UFC 158 results: Should UFC title eliminators be five rounds, even if it's not the main event?

USA TODAY Sports

Following Johny Hendricks' memorable win over Carlos Condit at UFC 158, Bloody Elbow's Mookie Alexander argues that "#1 contender" fights should be five rounds, regardless of whether or not it's the main event.

Last night UFC fans were treated to "THE MAIN EVENT OF THE EVENING" as Bruce Buffer erroneously yelled. Carlos Condit and Johny Hendricks went to war for 3 rounds in the co-main event of UFC 158. It turns out Buffer was right, as Condit/Hendricks stole the show and is easily going to be a Fight of the Year candidate by the end of 2013.

Hendricks earned his title shot as Dana White promised, but as great as his battle was with Condit, it felt like this was the type of matchup that should've been a five-rounder. Ditto Lyoto Machida vs. Dan Henderson last month, even though that turned out to be a drab and dour affair. In defense of Condit/Hendricks, that fight was made on one month's notice, so it would've been difficult to train for a five-round fight in such a condensed period of time.

I proposed the question in the headline -- should UFC title eliminators/#1 contender fights be scheduled for five rounds? In my opinion, all of them should. And the placement of said bouts on the main card should not even be relevant.

Case in point -- Miesha Tate and Cat Zingano are in a clear-cut "winner gets a title shot and a TUF coaching spot". Yet they're only in a three-round fight, and not even on the poster of the TUF 17 Finale card. High-level fighters competing at the top of their respective divisions, who are one win away from a title fight, should not be restricted in a 15 minute window. It's significantly worse when you leave three-round championship-caliber fights in the hands of the judges, as Mike Fagan pointed out two years ago:

Less importance per round - In a three round fight, each round makes up 33% of a judge's score card. A round in a five round bout is only worth 20%. For example, in the Caol Uno/Spencer Fisher fight at UFC 99, if you score the first two rounds (which were very close) to Fisher, Uno has to win a dominant 10-8 third just for a draw. With two additional rounds, Uno would have ample time to make up lost ground (if not finish his opponent).

There were definite signs that Hendricks was slowing down and Condit was able to land the better and more effective strikes in the 3rd. Hendricks was able to take Condit down repeatedly but offered nothing offensively and Condit was able to maintain active offense before getting back to his feet. Unfortunately for Condit, he ultimately ran out of time. Would it have been different if the bout was five round? Would Hendricks have started guns ablaze in the opening stanza or planned for a more measured tempo? We'll never know unless they rematch in an actual title bout.

You might be wondering "But what about fights like Henderson/Machida or Shields/Kampmann, both three-rounders lacking in entertainment value?" Well that's how the fight game works. Some fights are incredible, some are good but not great, others are stinkers. And that's consistent in TUF two-rounders, regular three-rounders, and five-rounders.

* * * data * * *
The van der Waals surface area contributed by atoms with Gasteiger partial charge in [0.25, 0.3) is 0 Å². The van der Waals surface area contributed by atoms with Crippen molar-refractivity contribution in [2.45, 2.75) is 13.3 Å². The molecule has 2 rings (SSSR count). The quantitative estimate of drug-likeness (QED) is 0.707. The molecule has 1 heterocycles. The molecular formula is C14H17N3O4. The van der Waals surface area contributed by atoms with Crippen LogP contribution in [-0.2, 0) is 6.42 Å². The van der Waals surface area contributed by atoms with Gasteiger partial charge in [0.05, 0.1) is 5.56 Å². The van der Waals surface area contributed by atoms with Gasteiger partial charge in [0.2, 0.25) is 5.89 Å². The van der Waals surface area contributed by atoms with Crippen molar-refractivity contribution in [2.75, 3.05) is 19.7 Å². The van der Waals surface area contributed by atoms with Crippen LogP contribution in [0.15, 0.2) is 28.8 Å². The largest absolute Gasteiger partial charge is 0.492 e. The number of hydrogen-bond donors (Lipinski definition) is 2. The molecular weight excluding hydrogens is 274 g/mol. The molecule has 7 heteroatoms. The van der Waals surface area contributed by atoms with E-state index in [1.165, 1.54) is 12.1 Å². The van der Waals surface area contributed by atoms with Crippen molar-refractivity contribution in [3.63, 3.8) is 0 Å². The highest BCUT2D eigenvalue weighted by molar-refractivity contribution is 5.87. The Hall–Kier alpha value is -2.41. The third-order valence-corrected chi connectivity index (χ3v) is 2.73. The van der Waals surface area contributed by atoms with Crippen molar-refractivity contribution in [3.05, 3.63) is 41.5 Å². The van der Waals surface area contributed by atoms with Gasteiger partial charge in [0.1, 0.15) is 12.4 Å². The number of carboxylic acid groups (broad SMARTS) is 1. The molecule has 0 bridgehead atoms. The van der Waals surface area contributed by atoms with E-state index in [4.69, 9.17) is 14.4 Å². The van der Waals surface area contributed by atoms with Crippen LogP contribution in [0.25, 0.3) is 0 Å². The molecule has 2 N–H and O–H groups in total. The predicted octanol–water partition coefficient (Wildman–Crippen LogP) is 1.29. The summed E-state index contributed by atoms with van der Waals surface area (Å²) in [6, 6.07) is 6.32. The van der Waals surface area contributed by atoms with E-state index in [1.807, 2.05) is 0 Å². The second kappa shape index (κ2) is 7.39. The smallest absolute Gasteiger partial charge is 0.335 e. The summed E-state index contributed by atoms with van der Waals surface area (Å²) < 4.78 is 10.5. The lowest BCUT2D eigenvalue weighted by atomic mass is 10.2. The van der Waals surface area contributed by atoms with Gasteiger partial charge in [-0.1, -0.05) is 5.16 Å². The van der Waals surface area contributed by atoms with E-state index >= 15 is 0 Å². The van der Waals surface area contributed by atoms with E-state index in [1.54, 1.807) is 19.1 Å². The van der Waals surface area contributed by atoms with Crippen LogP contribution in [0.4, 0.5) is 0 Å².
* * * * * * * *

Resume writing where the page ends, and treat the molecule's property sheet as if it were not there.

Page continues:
There are obviously two things that will need to be addressed for five-round (likely) co-main events to be successful:

  • Dana White needs to stop waffling on #1 contenders and title eliminators. If everyone is "in the mix" but Chael Sonnen suddenly gets a title shot against Jon Jones, that's not a good thing. Truth be told, I highly doubt this ever changes.
  • The UFC needs to be really selective when it comes to determining what should be a title eliminator. Next month the UFC 159 co-main event is Alan Belcher against Michael Bisping. Belcher is effectively out of the title picture and Bisping keeps losing to the top of the division. Should this be five-rounds? I don't think so. But Junior dos Santos vs. Mark Hunt in May? Absolutely should be five. Ricardo Lamas and Chan Sung Jung in July? Same solution.
I personally feel that five rounders at the highest level of MMA generally provide more conclusive results and paint a better picture of a fight than just three rounds and 15 minutes. In the history of UFC five round fights (title and non-title), only 3 have ever ended in a split decision -- Edgar/Maynard 2, Maynard/Guida, and Benavidez/Johnson. The UFC frequently holds top contender matchups on the co-main event of their PPVs or FOX events. Does it really make sense for Ricardo Lamas and Chan Sung Jung to be fighting for only three rounds only for Ross Pearson and George Sotiropoulos possibly go five rounds simply because their bout order is different? I believe the status of the fight itself should hold higher regard than where its placed in the lineup, and hopefully we start seeing "winner gets a title shot" contests scheduled for five in the near future.

SBN coverage of UFC 158: St-Pierre vs. Diaz

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